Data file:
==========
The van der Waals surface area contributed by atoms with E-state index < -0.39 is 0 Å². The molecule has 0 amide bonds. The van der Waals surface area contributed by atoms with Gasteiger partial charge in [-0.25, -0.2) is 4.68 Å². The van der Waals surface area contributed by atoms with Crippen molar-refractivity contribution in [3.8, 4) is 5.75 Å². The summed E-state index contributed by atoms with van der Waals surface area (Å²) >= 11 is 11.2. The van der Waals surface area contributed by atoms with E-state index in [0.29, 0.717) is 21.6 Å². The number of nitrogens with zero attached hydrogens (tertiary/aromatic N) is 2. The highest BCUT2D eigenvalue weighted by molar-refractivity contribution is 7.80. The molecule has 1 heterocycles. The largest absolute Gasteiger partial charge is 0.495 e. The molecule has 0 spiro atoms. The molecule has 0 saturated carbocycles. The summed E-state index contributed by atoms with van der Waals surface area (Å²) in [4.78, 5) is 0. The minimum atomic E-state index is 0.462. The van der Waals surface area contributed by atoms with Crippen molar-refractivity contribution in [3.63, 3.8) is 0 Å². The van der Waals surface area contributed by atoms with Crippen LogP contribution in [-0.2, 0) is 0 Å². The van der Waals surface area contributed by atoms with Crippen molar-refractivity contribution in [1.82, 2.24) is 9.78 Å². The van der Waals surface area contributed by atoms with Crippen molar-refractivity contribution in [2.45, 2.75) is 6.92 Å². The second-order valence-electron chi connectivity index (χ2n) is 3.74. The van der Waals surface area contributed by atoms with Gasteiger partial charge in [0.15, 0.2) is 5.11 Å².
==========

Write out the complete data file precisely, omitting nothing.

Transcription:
The van der Waals surface area contributed by atoms with E-state index < -0.39 is 0 Å². The molecule has 0 amide bonds. The van der Waals surface area contributed by atoms with Gasteiger partial charge in [-0.25, -0.2) is 4.68 Å². The van der Waals surface area contributed by atoms with Crippen molar-refractivity contribution in [3.8, 4) is 5.75 Å². The summed E-state index contributed by atoms with van der Waals surface area (Å²) >= 11 is 11.2. The van der Waals surface area contributed by atoms with E-state index in [0.29, 0.717) is 21.6 Å². The number of nitrogens with zero attached hydrogens (tertiary/aromatic N) is 2. The highest BCUT2D eigenvalue weighted by molar-refractivity contribution is 7.80. The molecule has 1 heterocycles. The largest absolute Gasteiger partial charge is 0.495 e. The molecule has 0 spiro atoms. The molecule has 0 saturated carbocycles. The summed E-state index contributed by atoms with van der Waals surface area (Å²) in [4.78, 5) is 0. The minimum atomic E-state index is 0.462. The van der Waals surface area contributed by atoms with Crippen molar-refractivity contribution in [3.63, 3.8) is 0 Å². The van der Waals surface area contributed by atoms with Crippen LogP contribution in [-0.2, 0) is 0 Å². The van der Waals surface area contributed by atoms with Crippen molar-refractivity contribution in [1.82, 2.24) is 9.78 Å². The van der Waals surface area contributed by atoms with Crippen molar-refractivity contribution in [2.45, 2.75) is 6.92 Å². The second-order valence-electron chi connectivity index (χ2n) is 3.74. The van der Waals surface area contributed by atoms with Gasteiger partial charge in [0.15, 0.2) is 5.11 Å².